The administration of U.S. President Donald Trump is facing growing criticism for sending federal agents to Portland, Oregon to control violent protests.
Mass demonstrations across the country started in May after the death of George Floyd, a black man, at the hands of police in Minneapolis, Minnesota.
Trump, a Republican, says he plans to send federal agents to control protests in other Democratic-led cities. But the arrival of federal agents has not calmed the protests in Portland. Instead, crowd sizes have increased.
The Trump administration faces legal action from several cities and groups. The lawsuits question the administration’s right to use such policing powers in cities.
One case claims federal agents are violating protesters’ 10th Amendment rights by carrying out police activities that should be the responsibility of local and state governments. That case was brought by the Portland-based Western States Center, which helps organize and support the rights of communities of color and low-income people.
Oregon’s attorney general has also taken legal action, asking a judge to block federal agents’ actions. The state argued that agents have arrested people on the street with no probable cause. The arrests, the state says, have taken place far from a federal courthouse building in the city that has been a target of destruction.
There have also been reports of protesters in Portland being arrested and taken away in unmarked cars, without a clear reason.
“It is time for the Trump troops to go home and focus their attention on other activities,” Oregon’s Democratic Governor Kate Brown told American broadcaster MSNBC.
Federal officials, however, said state and local officials had not worked with them to stop the damage and violence against federal officers and the courthouse.
The acting Secretary of the Department of Homeland Security, Chad Wolf, told reporters Tuesday, “At the end of the day, we have to protect the federal property and the law enforcement officers.”
Federal forces were deployed to Portland in early July. Tensions there have grown since their arrival. A protester was hospitalized this month with critical injuries after a U.S. Marshals Service officer struck him in the head with a round of non-deadly ammunition.
Anger increased again over the weekend after video surfaced of a federal agent hitting a U.S. Navy veteran repeatedly with a baton while another agent sprayed him in the face with pepper spray.
Crowds in Portland have recently numbered fewer than 100 people. But they grew to more than 1,000 over the weekend.
Among the protesters was Mardy Widman. For weeks, she has watched demonstrations against racial injustice happen in her hometown. But she stayed away because, at the age of 79, she feared getting the coronavirus.
When Trump sent federal officers to Portland, that changed. Wearing a face covering, Widman took to the street Monday with other locals.
“It’s like a dictatorship,” said Widman, a grandmother of five. She held a sign that read: “Grammy says: Please feds, leave Portland.”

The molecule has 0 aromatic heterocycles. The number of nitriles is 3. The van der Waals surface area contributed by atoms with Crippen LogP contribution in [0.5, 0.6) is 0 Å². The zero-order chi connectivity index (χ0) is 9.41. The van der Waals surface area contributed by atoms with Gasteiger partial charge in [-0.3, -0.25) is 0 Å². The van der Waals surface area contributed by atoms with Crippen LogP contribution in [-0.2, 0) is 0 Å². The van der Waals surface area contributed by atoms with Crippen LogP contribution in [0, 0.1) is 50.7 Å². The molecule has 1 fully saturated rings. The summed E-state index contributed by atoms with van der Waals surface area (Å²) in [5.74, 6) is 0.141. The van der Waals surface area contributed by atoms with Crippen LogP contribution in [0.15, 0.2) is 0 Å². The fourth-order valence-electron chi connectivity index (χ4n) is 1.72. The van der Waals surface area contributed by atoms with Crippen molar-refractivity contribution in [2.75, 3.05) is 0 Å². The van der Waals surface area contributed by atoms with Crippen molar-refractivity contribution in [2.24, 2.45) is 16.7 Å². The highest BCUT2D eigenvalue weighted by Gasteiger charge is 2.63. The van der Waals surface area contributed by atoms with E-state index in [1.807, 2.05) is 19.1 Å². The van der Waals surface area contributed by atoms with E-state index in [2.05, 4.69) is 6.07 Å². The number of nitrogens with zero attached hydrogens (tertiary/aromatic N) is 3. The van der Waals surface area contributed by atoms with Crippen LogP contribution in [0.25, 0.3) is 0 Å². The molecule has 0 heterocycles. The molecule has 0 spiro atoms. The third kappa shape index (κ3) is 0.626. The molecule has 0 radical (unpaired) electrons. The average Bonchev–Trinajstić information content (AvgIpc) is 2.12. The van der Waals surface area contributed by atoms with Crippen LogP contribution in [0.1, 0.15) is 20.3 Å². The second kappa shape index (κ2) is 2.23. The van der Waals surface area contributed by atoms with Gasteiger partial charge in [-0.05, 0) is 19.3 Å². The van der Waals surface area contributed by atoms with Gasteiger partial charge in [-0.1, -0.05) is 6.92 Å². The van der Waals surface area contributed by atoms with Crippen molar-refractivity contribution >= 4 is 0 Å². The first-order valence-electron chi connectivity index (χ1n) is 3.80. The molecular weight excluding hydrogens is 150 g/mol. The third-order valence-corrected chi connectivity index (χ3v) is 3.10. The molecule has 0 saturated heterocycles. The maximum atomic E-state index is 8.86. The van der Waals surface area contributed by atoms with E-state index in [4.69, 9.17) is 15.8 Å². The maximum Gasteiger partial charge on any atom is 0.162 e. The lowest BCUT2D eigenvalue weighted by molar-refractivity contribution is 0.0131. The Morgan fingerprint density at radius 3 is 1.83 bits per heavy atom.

Wolf defended the federal action, saying the Department of Homeland Security has the right to protect government property and detain people suspected of threatening agents or damaging such property.
Portland police have said some protesters lit fires in the street and tried several times to also set them at the front of the courthouse.
Wolf said protesters have attacked agents with fireworks, bottles and other weapons and “yet the city of Portland takes little to no action.” He said federal agencies have made 43 arrests since the July 4 holiday. But he disputed reports that unidentified agents are making the arrests. He said they have the word “police” on their clothes.
The Trump administration is reportedly also planning to send about 150 Homeland Security Investigations agents to Chicago, Illinois, to help local law enforcement deal with a rise in crime. That information came from an official with direct knowledge of the plans, the Associated Press reported. The official did not want to be named because they were not permitted to speak publicly about the plan.
The Democratic leaders of Illinois and Chicago have criticized the planned federal deployment there. On Tuesday, Illinois Governor J.B. Pritzker called the idea a “wrongheaded move.”
Chicago Mayor Lori Lightfoot said, “I’ve been very clear that we welcome actual partnership. But we do not welcome dictatorship.”
I’m Dorothy Gundy.
The Associated Press reported this story. Ashley Thompson adapted it for VOA Learning English. Bryan Lynn was the editor.
Words in This Story
lawsuit - n. a process by which a court of law makes a decision to end a disagreement between people or organizations
low-income - adj. of or relating to earning a smaller amount of money than the average
attorney general - n. the chief lawyer of a country or state who represents the government in legal matters
focus - v. to cause (something, such as attention) to be directed at something specific — + on
baton - n. a heavy stick that is carried by police officers and is used as a weapon
spray - v. to put a stream of small drops of liquid on (someone or something)
grandmother - n. the mother of your father or mother